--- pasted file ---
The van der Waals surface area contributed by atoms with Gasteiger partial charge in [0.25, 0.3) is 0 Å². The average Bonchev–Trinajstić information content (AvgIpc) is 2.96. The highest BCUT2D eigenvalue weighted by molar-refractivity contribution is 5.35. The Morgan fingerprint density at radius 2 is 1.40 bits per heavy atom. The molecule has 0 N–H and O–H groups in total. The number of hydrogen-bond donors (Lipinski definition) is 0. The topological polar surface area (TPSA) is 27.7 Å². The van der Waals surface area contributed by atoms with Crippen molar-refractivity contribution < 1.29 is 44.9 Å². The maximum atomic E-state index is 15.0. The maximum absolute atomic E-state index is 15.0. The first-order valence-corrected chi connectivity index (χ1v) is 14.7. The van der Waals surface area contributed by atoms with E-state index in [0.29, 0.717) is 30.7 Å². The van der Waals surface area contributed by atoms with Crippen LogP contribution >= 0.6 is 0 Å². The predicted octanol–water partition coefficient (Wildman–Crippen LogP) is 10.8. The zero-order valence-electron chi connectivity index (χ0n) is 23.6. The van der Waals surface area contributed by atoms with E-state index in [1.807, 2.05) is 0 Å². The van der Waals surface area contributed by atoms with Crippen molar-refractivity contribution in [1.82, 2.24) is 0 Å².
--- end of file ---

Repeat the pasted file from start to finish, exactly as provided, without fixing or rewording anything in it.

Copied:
The van der Waals surface area contributed by atoms with Gasteiger partial charge in [0.25, 0.3) is 0 Å². The average Bonchev–Trinajstić information content (AvgIpc) is 2.96. The highest BCUT2D eigenvalue weighted by molar-refractivity contribution is 5.35. The Morgan fingerprint density at radius 2 is 1.40 bits per heavy atom. The molecule has 0 N–H and O–H groups in total. The number of hydrogen-bond donors (Lipinski definition) is 0. The topological polar surface area (TPSA) is 27.7 Å². The van der Waals surface area contributed by atoms with Crippen molar-refractivity contribution < 1.29 is 44.9 Å². The maximum atomic E-state index is 15.0. The maximum absolute atomic E-state index is 15.0. The first-order valence-corrected chi connectivity index (χ1v) is 14.7. The van der Waals surface area contributed by atoms with E-state index in [0.29, 0.717) is 30.7 Å². The van der Waals surface area contributed by atoms with Crippen LogP contribution >= 0.6 is 0 Å². The predicted octanol–water partition coefficient (Wildman–Crippen LogP) is 10.8. The zero-order valence-electron chi connectivity index (χ0n) is 23.6. The van der Waals surface area contributed by atoms with E-state index in [1.807, 2.05) is 0 Å². The van der Waals surface area contributed by atoms with Crippen molar-refractivity contribution in [1.82, 2.24) is 0 Å².